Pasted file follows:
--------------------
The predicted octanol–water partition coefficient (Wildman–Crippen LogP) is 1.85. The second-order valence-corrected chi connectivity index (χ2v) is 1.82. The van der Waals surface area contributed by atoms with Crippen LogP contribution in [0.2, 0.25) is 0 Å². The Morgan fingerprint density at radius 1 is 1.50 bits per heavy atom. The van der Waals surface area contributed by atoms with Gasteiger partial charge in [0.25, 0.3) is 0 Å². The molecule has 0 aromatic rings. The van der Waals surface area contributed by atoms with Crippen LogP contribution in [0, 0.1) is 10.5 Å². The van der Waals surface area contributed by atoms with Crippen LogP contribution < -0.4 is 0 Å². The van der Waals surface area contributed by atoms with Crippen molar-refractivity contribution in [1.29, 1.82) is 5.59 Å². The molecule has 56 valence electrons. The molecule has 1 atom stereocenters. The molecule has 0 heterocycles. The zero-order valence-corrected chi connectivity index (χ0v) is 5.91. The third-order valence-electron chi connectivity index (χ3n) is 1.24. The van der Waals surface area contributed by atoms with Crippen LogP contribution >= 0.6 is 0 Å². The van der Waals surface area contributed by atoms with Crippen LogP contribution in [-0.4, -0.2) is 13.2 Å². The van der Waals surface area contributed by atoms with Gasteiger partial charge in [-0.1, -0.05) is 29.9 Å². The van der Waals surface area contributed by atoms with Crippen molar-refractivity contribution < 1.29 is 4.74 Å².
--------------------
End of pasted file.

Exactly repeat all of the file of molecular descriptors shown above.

The predicted octanol–water partition coefficient (Wildman–Crippen LogP) is 1.85. The second-order valence-corrected chi connectivity index (χ2v) is 1.82. The van der Waals surface area contributed by atoms with Crippen LogP contribution in [0.2, 0.25) is 0 Å². The Morgan fingerprint density at radius 1 is 1.50 bits per heavy atom. The van der Waals surface area contributed by atoms with Gasteiger partial charge in [0.25, 0.3) is 0 Å². The molecule has 0 aromatic rings. The van der Waals surface area contributed by atoms with Crippen LogP contribution in [0, 0.1) is 10.5 Å². The van der Waals surface area contributed by atoms with Crippen LogP contribution < -0.4 is 0 Å². The van der Waals surface area contributed by atoms with Crippen molar-refractivity contribution in [1.29, 1.82) is 5.59 Å². The molecule has 56 valence electrons. The molecule has 1 atom stereocenters. The molecule has 0 heterocycles. The zero-order valence-corrected chi connectivity index (χ0v) is 5.91. The third-order valence-electron chi connectivity index (χ3n) is 1.24. The van der Waals surface area contributed by atoms with Crippen LogP contribution >= 0.6 is 0 Å². The van der Waals surface area contributed by atoms with Crippen LogP contribution in [-0.4, -0.2) is 13.2 Å². The van der Waals surface area contributed by atoms with Gasteiger partial charge in [-0.1, -0.05) is 29.9 Å². The van der Waals surface area contributed by atoms with Crippen molar-refractivity contribution < 1.29 is 4.74 Å².